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New book: A History of the Zimbabwe Project Trust

Judith Todd, the first home-based director of the Zimbabwe Project (ZimPro) with historian and author Lawrence Vambe in London in 2007. Picture by Trevor Grundy - African Forum News Services

Against the Odds: – A History of the Zimbabwe Project Trust by Mary Ndlovu

Reviewed by Trevor Grundy, CJA-UK member

Lytton Strachey said that the history of the Victorian Age would never be written. “We know too much about it,” he wrote in the preface to his landmark book Eminent Victorians.

The great biographer, who did so much to undermine the moral pretentions of the 19th century, suggested that instead of loading us with what we moderns call TMI – too much information –  historians should get into small boats and row over what he called “that great ocean of material and lower down into it, here and there, a little bucket, which will bring up to the light of day some characteristic specimen from those far depths, to be examined with a careful curiosity.”

Mary Ndlovu,  in this much needed, and long awaited story of the Zimbabwe Project Trust (ZimPro), has lowered into the depths of Zimbabwe’’s muddy waters, not Lytton Strachey’’s “little bucket” but, rather, her own rather large container.

It has brought to the surface, long forgotten (or ignored) facts, figures, statements, attitudes, opinions and conflicts that overwhelmed men and women who tried to re-build what war had wrecked.

Writes Edwin Murirwa, chairperson of the ZimPro Board of Trustees in the foreword to a book  that is certain to find its way onto the shelves of serious students of African affairs: “The fact that Against the Odds is not an encomium to ZimPro is what makes it a more profound and interesting read, and a work from which we can all benefit.””

But in many ways Against the Odds is most certainly an encomium to ZimPro. And If there’’s a single hero in the story of this largely philanthropic undertaking that has never before been so closely observed, it is Judith Todd, ZimPro’’s first Zimbabwe –based director.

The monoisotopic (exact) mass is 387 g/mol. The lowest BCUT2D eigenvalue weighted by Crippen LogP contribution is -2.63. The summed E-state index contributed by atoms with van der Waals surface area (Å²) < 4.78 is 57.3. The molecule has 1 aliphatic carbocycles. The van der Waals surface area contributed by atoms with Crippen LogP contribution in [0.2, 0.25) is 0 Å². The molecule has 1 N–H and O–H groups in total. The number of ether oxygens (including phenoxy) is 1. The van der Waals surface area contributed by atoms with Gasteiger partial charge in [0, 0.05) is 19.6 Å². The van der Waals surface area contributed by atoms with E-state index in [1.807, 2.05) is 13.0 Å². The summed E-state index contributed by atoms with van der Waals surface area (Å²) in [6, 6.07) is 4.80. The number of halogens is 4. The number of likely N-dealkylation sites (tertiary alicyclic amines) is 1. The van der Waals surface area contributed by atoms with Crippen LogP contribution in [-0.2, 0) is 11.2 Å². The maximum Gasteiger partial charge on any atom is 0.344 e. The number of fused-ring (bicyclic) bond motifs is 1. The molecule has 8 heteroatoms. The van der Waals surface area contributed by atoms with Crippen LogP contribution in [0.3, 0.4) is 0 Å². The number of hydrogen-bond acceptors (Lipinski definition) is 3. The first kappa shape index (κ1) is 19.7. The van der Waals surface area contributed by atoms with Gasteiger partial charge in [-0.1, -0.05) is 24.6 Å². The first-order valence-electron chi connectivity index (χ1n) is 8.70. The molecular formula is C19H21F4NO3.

Although the blueprint for ZimPro was put onto the drawing board by the German Jesuit Dieter Scholz in London in 1978, the rocket didn’’t leave earth until Judith’’s return home after years of exile in London with her husband, the late Richard Acton.

Todd was the human dynamo behind ZimPro and its attempt to provide meaningful work for former combatants. The author heaps well-deserved praise on this remarkable woman, the daughter of Sir Garfield Todd and her mother Lady Grace  whose work in the field of Rhodesian/Zimbabwe education cries out for a book all of its own.

“Could any other individual have performed the miracles that she (Judith Todd) managed to conjure?”” asks Canada-born Ndlovu.

She lists what she calls several post-independence “”miracles” worked by Judith – the recruitment of President Canaan Banana as supporter of ZimPro, along with Frederick Shava, then Minister of Manpower Planning and Development and even the Intelligence Chief Emmerson Mnangagwa, who many tip to be the next Zimbabwean fuehrer, once Mugabe parks his clogs.

The story of ZimPro is a tale of triumph and tragedy. The former because it met strong international worldwide support immediately after independence: the latter because as years passed it was the victim of violence between warring politicians with Judith Todd often caught in the middle.

The first 100 pages of this remarkable book sheds  fresh light on this intriguing period of Zimbabwean history.

The rest of the book, I found hard to take –TMI – complicated by 56 acronyms.

The story of ZimPro’’s work and what it meant to abandoned combatants after independence, when most politicians in the ruling party were busy climbing up greasy poles and acquiring property at advantageous rates, needs re-telling not once and again but again and again. In particular, how so many Zanu (PF) sycophants tried to discredit Judith Todd and several of her key assistants during Gukuruhundi, when the conscience of a nation, the British government and the entire Commonwealth was sacrificed on the altar of expediency.

Meantime, it’s Jubilee Year and a time when the 54-nation Commonwealth could make an attempt to give public honour to some of  those who concerned themselves with equality and human rights after a bloody war in Africa.

The name Judith Todd springs to mind.

 

Against the Odds is published by Weaver Press/ZimPro $20 in Zimbabwe/£28.29 in UK 403 pages

 

 

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